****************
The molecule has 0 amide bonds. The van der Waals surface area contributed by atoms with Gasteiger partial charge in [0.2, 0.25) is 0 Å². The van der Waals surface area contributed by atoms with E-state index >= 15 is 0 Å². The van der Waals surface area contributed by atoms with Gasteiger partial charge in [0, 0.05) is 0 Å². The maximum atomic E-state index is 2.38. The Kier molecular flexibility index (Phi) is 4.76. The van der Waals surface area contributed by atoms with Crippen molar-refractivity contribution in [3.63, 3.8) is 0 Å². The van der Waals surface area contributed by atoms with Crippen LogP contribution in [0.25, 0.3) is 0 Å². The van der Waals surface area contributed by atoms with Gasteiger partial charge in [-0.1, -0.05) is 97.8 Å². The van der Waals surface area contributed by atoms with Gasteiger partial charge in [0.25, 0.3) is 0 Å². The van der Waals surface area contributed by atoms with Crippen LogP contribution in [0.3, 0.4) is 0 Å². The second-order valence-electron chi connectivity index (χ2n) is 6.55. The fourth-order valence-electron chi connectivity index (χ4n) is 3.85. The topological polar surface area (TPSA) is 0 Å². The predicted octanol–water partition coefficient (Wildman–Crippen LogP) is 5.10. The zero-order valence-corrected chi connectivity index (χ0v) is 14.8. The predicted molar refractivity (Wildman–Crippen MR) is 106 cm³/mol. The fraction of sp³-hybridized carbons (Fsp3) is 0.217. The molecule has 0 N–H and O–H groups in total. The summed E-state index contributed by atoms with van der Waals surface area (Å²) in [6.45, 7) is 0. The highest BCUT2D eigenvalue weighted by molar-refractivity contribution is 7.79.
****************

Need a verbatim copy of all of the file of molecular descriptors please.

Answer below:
The molecule has 0 amide bonds. The van der Waals surface area contributed by atoms with Gasteiger partial charge in [0.2, 0.25) is 0 Å². The van der Waals surface area contributed by atoms with E-state index >= 15 is 0 Å². The van der Waals surface area contributed by atoms with Gasteiger partial charge in [0, 0.05) is 0 Å². The maximum atomic E-state index is 2.38. The Kier molecular flexibility index (Phi) is 4.76. The van der Waals surface area contributed by atoms with Crippen molar-refractivity contribution in [3.63, 3.8) is 0 Å². The van der Waals surface area contributed by atoms with Crippen LogP contribution in [0.25, 0.3) is 0 Å². The van der Waals surface area contributed by atoms with Gasteiger partial charge in [-0.1, -0.05) is 97.8 Å². The van der Waals surface area contributed by atoms with Gasteiger partial charge in [0.25, 0.3) is 0 Å². The van der Waals surface area contributed by atoms with Crippen LogP contribution in [0.3, 0.4) is 0 Å². The second-order valence-electron chi connectivity index (χ2n) is 6.55. The fourth-order valence-electron chi connectivity index (χ4n) is 3.85. The topological polar surface area (TPSA) is 0 Å². The predicted octanol–water partition coefficient (Wildman–Crippen LogP) is 5.10. The zero-order valence-corrected chi connectivity index (χ0v) is 14.8. The predicted molar refractivity (Wildman–Crippen MR) is 106 cm³/mol. The fraction of sp³-hybridized carbons (Fsp3) is 0.217. The molecule has 0 N–H and O–H groups in total. The summed E-state index contributed by atoms with van der Waals surface area (Å²) in [6.45, 7) is 0. The highest BCUT2D eigenvalue weighted by molar-refractivity contribution is 7.79.